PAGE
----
Under Analysis . . .

 What’s really in an attorney’s briefcase

Lisa Henderson-Newlin, The Levison Group

One of the main accessories of any lawyer is a briefcase. It’s right up there with bags under the eyes and crippling student loan debt. Personally, I think they should hand them out at graduation, along with a gift certificate for a monthly massage. Those knots in the shoulders from long hours at the computer don’t work themselves out naturally. Trust me on that. I like having a briefcase because it makes me look important. Mine has wheels and I wheel that sucker around every day, looking just like a flight attendant. I’ve actually been asked on multiple occasions what the in-flight lunch special is. (Chicken. I always say chicken.)

Personally, I like the rolling briefcase. I know other attorneys carry theirs, but I don’t like to have to lift or carry anything if I don’t have to. I figure if I have to do work for my job, then I don’t want to simultaneously have to do physical work as well. Plus, I’m awkward and can’t hold a briefcase while also texting and carrying my coffee.

Regardless of which style of briefcase you prefer, I can almost guarantee every lawyer has one. I can also almost guarantee what’s inside every lawyer’s briefcase. So sit back, grab your briefcase and follow along to see how many of these items are currently shoved into that satchel. In no particular order, here they are.

• A note from your secretary telling you to do something that needs to be done but that you despise doing. For me, this note simply tells me to work and stop reading BuzzFeed.

• Five partially used legal pads, each one with varying numbers of pages left.

• Gum. Not in the wrapper, but stuck to a folder or the aforementioned legal pads.

• An old travel coffee mug you thought you put in the dishwasher two weeks ago.

• Accompanying mold and a smell from the aforementioned coffee mug.

• Some of the documents you need, but not that one document you really need. That specific one is on your desk.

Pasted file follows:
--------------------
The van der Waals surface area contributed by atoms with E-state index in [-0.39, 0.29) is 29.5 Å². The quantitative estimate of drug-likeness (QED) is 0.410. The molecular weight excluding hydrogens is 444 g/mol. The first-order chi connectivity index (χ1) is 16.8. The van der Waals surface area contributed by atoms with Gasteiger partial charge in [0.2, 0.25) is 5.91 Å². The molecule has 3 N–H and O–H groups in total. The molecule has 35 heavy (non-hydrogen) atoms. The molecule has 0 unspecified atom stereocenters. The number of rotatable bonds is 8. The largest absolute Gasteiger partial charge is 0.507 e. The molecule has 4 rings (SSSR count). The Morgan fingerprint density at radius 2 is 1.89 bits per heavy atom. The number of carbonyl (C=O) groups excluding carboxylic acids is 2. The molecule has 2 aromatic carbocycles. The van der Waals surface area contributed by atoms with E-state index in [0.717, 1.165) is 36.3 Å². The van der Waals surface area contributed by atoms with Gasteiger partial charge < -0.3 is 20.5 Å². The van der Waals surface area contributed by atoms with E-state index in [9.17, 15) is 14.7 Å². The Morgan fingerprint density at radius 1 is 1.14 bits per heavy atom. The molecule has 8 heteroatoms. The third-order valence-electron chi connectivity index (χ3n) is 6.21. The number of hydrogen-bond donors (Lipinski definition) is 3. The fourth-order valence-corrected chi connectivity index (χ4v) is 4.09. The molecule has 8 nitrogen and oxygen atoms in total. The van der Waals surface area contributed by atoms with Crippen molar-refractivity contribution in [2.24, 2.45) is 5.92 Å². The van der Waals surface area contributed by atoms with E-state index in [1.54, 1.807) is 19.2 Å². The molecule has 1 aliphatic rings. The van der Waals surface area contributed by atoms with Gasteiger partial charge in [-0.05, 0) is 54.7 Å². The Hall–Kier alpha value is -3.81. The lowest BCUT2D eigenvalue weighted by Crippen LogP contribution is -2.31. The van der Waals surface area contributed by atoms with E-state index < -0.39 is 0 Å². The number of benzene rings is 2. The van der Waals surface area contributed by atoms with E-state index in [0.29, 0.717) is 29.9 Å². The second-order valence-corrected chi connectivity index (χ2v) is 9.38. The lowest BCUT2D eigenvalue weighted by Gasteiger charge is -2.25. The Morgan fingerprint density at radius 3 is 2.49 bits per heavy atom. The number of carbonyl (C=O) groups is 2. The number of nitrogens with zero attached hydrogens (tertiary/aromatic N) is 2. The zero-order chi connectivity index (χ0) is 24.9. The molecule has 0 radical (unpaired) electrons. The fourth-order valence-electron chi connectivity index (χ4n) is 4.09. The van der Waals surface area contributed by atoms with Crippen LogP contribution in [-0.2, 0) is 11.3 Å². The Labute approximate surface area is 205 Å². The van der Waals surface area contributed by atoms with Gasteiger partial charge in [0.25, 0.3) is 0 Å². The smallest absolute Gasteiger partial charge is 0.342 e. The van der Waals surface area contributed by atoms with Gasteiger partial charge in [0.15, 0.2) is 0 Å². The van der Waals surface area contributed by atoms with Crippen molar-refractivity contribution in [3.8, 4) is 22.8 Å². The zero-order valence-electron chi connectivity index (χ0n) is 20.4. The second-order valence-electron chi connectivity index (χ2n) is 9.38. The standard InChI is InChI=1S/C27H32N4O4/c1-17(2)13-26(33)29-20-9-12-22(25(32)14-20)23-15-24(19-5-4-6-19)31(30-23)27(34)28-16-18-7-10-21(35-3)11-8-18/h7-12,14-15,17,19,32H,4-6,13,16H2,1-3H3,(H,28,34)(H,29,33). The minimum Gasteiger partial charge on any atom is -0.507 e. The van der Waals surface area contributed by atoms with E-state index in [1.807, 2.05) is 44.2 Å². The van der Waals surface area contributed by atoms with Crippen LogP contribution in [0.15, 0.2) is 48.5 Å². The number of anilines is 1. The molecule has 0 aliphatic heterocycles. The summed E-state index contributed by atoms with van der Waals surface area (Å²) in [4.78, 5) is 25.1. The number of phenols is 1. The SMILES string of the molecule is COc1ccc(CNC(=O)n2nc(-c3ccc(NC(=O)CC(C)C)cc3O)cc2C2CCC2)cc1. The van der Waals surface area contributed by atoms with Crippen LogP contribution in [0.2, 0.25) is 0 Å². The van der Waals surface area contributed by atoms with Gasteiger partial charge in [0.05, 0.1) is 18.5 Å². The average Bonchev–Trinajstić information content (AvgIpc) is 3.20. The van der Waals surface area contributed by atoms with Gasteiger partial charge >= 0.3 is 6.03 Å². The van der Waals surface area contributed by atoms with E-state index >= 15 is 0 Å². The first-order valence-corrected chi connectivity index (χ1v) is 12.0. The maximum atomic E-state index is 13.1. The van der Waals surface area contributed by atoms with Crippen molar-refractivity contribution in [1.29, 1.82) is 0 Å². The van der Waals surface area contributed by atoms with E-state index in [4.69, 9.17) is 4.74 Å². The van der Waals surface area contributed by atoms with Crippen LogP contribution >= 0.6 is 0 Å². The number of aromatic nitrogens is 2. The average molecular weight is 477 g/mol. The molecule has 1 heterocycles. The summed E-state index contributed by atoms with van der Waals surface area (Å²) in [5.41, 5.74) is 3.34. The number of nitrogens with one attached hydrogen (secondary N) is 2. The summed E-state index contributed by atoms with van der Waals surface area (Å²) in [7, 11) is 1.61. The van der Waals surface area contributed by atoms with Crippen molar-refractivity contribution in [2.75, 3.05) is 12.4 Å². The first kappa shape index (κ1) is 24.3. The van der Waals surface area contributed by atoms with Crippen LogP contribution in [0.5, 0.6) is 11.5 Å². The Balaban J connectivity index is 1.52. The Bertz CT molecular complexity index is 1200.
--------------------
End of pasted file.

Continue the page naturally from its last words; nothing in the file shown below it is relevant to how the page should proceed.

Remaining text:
• Paperclips. You have no idea how they got there. You will never use them but you won’t take them out of your briefcase either.

• At least seven pens, none of which work.

• Post-it notes. These you actually use randomly, but have to be careful not to use the hot pink ones in front of your colleagues. Those are designated purely for “special” use.

• Tylenol. Lots and lots of Tylenol.

• Parking tickets that totally need to be taken care of.

• Various file documents that may or may not have anything to do with the docket you are currently attending.

• Snacks. Who doesn’t love snacks?

• A stress ball that your wife gave you in the hopes of alleviating stress. It stresses you out to look at because it reminds you that you don’t use it, but probably should.

How did you do? I’m confident at least five of those things are sitting in your briefcase at this very moment. I would encourage you to go clean it out and start over with an empty briefcase, but what’s the fun in that? And those fruit snacks are the only thing that makes a deposition bearable, so throwing them out would be a crime.

I say you skip cleaning out the briefcase and go hit up your monthly massage instead. It’s not only relaxing, but it’s the only acceptable way to take a nap in the middle of the work day.

Don’t forget to bring your briefcase.


Under Analysis is a nationally syndicated column of The Levison Group.  Lisa Henderson-Newlin is a shareholder of the law firm McAnany, Van Cleave, and Phillips.  She’s a contributing writer at NickMom.com and writes a humor website, LisaNewlin.com. Contact Lisa at lhenderson@mvplaw.com or contact Under Analysis by email at comments@levisongroup.com.

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